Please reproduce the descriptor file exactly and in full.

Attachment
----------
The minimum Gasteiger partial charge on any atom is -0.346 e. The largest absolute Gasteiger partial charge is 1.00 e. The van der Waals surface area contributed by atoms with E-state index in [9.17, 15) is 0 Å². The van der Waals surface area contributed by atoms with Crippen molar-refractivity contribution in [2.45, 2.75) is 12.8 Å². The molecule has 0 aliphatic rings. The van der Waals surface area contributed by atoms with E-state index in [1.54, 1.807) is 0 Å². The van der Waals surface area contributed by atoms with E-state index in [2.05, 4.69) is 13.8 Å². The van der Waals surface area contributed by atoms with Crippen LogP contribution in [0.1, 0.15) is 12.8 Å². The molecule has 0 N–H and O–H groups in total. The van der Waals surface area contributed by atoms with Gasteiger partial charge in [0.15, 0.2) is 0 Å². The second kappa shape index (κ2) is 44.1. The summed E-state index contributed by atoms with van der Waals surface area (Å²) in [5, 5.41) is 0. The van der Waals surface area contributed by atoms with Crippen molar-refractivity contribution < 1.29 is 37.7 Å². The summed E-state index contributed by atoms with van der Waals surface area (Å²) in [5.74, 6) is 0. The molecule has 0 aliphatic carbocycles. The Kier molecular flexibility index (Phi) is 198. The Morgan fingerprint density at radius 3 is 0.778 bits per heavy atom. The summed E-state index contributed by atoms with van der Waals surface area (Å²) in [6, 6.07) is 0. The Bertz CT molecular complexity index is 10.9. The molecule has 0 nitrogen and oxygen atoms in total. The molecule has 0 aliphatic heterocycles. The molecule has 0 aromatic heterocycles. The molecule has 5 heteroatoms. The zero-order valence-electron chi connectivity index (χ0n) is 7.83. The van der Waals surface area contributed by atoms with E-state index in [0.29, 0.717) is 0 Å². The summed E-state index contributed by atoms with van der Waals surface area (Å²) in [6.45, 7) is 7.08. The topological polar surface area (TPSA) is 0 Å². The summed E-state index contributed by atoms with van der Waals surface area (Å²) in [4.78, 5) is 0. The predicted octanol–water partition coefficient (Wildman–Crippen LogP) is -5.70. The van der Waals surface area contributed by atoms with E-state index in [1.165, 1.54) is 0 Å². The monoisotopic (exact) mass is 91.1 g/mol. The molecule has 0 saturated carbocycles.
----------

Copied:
The minimum Gasteiger partial charge on any atom is -0.346 e. The largest absolute Gasteiger partial charge is 1.00 e. The van der Waals surface area contributed by atoms with E-state index in [9.17, 15) is 0 Å². The van der Waals surface area contributed by atoms with Crippen molar-refractivity contribution in [2.45, 2.75) is 12.8 Å². The molecule has 0 aliphatic rings. The van der Waals surface area contributed by atoms with E-state index in [1.54, 1.807) is 0 Å². The van der Waals surface area contributed by atoms with E-state index in [2.05, 4.69) is 13.8 Å². The van der Waals surface area contributed by atoms with Crippen LogP contribution in [0.1, 0.15) is 12.8 Å². The molecule has 0 N–H and O–H groups in total. The van der Waals surface area contributed by atoms with Gasteiger partial charge in [0.15, 0.2) is 0 Å². The second kappa shape index (κ2) is 44.1. The summed E-state index contributed by atoms with van der Waals surface area (Å²) in [5, 5.41) is 0. The van der Waals surface area contributed by atoms with Crippen molar-refractivity contribution < 1.29 is 37.7 Å². The summed E-state index contributed by atoms with van der Waals surface area (Å²) in [5.74, 6) is 0. The molecule has 0 aliphatic carbocycles. The Kier molecular flexibility index (Phi) is 198. The Morgan fingerprint density at radius 3 is 0.778 bits per heavy atom. The summed E-state index contributed by atoms with van der Waals surface area (Å²) in [6, 6.07) is 0. The Bertz CT molecular complexity index is 10.9. The molecule has 0 nitrogen and oxygen atoms in total. The molecule has 0 aliphatic heterocycles. The molecule has 0 aromatic heterocycles. The molecule has 5 heteroatoms. The zero-order valence-electron chi connectivity index (χ0n) is 7.83. The van der Waals surface area contributed by atoms with E-state index in [0.29, 0.717) is 0 Å². The summed E-state index contributed by atoms with van der Waals surface area (Å²) in [6.45, 7) is 7.08. The topological polar surface area (TPSA) is 0 Å². The summed E-state index contributed by atoms with van der Waals surface area (Å²) in [4.78, 5) is 0. The predicted octanol–water partition coefficient (Wildman–Crippen LogP) is -5.70. The van der Waals surface area contributed by atoms with E-state index in [1.165, 1.54) is 0 Å². The monoisotopic (exact) mass is 91.1 g/mol. The molecule has 0 saturated carbocycles.